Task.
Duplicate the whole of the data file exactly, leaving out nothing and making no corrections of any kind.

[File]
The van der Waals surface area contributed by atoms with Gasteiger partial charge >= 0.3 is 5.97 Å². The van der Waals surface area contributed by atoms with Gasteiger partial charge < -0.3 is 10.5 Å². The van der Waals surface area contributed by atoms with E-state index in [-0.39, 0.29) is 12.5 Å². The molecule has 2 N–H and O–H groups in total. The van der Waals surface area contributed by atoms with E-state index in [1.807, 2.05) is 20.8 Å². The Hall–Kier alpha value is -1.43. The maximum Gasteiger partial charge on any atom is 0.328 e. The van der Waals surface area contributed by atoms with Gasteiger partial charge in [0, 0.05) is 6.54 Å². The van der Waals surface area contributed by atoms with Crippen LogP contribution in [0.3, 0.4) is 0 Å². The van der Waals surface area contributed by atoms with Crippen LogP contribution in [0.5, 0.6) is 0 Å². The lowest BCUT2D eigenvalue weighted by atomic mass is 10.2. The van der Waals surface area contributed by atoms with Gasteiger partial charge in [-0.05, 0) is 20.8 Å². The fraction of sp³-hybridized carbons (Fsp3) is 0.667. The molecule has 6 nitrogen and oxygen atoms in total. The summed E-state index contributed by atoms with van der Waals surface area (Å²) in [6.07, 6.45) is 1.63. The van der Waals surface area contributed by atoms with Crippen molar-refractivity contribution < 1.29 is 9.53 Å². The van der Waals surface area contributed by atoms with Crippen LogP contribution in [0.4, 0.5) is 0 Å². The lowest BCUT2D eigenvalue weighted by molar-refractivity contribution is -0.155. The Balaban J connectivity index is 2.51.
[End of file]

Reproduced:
The van der Waals surface area contributed by atoms with Gasteiger partial charge >= 0.3 is 5.97 Å². The van der Waals surface area contributed by atoms with Gasteiger partial charge < -0.3 is 10.5 Å². The van der Waals surface area contributed by atoms with E-state index in [-0.39, 0.29) is 12.5 Å². The molecule has 2 N–H and O–H groups in total. The van der Waals surface area contributed by atoms with E-state index in [1.807, 2.05) is 20.8 Å². The Hall–Kier alpha value is -1.43. The maximum Gasteiger partial charge on any atom is 0.328 e. The van der Waals surface area contributed by atoms with Gasteiger partial charge in [0, 0.05) is 6.54 Å². The van der Waals surface area contributed by atoms with Crippen LogP contribution in [0.3, 0.4) is 0 Å². The van der Waals surface area contributed by atoms with Crippen LogP contribution in [0.5, 0.6) is 0 Å². The lowest BCUT2D eigenvalue weighted by atomic mass is 10.2. The van der Waals surface area contributed by atoms with Gasteiger partial charge in [-0.05, 0) is 20.8 Å². The fraction of sp³-hybridized carbons (Fsp3) is 0.667. The molecule has 6 nitrogen and oxygen atoms in total. The summed E-state index contributed by atoms with van der Waals surface area (Å²) in [6.07, 6.45) is 1.63. The van der Waals surface area contributed by atoms with Crippen molar-refractivity contribution < 1.29 is 9.53 Å². The van der Waals surface area contributed by atoms with Crippen LogP contribution in [0.4, 0.5) is 0 Å². The lowest BCUT2D eigenvalue weighted by molar-refractivity contribution is -0.155. The Balaban J connectivity index is 2.51.